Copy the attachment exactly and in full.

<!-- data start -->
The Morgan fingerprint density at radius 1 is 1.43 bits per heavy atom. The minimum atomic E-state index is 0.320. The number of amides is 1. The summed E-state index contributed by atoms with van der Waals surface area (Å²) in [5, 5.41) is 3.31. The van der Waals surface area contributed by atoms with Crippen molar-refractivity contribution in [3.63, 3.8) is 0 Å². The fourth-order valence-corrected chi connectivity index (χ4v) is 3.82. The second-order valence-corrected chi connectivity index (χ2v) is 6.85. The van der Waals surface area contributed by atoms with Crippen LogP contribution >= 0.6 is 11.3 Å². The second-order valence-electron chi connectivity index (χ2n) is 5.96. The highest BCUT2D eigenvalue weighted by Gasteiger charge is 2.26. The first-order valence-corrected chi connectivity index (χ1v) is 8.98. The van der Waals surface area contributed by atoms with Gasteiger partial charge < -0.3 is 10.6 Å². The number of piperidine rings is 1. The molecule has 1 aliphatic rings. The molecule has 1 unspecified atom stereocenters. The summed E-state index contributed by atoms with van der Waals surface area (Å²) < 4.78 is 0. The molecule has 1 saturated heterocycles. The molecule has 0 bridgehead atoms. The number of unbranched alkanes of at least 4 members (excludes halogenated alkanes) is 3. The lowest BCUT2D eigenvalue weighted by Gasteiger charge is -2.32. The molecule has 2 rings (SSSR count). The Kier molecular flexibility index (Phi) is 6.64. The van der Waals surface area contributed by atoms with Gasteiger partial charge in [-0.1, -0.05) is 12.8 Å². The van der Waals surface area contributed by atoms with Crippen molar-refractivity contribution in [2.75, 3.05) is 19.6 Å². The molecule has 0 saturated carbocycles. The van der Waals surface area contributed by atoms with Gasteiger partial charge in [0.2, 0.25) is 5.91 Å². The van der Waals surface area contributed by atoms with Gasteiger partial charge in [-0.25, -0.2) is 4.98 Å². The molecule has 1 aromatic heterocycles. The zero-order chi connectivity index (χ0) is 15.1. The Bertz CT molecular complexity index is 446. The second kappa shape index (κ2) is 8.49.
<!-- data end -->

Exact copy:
The Morgan fingerprint density at radius 1 is 1.43 bits per heavy atom. The minimum atomic E-state index is 0.320. The number of amides is 1. The summed E-state index contributed by atoms with van der Waals surface area (Å²) in [5, 5.41) is 3.31. The van der Waals surface area contributed by atoms with Crippen molar-refractivity contribution in [3.63, 3.8) is 0 Å². The fourth-order valence-corrected chi connectivity index (χ4v) is 3.82. The second-order valence-corrected chi connectivity index (χ2v) is 6.85. The van der Waals surface area contributed by atoms with Crippen LogP contribution >= 0.6 is 11.3 Å². The second-order valence-electron chi connectivity index (χ2n) is 5.96. The highest BCUT2D eigenvalue weighted by Gasteiger charge is 2.26. The first-order valence-corrected chi connectivity index (χ1v) is 8.98. The van der Waals surface area contributed by atoms with Gasteiger partial charge < -0.3 is 10.6 Å². The number of piperidine rings is 1. The molecule has 1 aliphatic rings. The molecule has 1 unspecified atom stereocenters. The summed E-state index contributed by atoms with van der Waals surface area (Å²) < 4.78 is 0. The molecule has 1 saturated heterocycles. The molecule has 0 bridgehead atoms. The number of unbranched alkanes of at least 4 members (excludes halogenated alkanes) is 3. The lowest BCUT2D eigenvalue weighted by Gasteiger charge is -2.32. The molecule has 2 rings (SSSR count). The Kier molecular flexibility index (Phi) is 6.64. The van der Waals surface area contributed by atoms with Gasteiger partial charge in [-0.1, -0.05) is 12.8 Å². The van der Waals surface area contributed by atoms with Crippen molar-refractivity contribution in [2.75, 3.05) is 19.6 Å². The molecule has 0 saturated carbocycles. The van der Waals surface area contributed by atoms with Gasteiger partial charge in [0.2, 0.25) is 5.91 Å². The van der Waals surface area contributed by atoms with Gasteiger partial charge in [-0.25, -0.2) is 4.98 Å². The molecule has 1 aromatic heterocycles. The zero-order chi connectivity index (χ0) is 15.1. The Bertz CT molecular complexity index is 446. The second kappa shape index (κ2) is 8.49.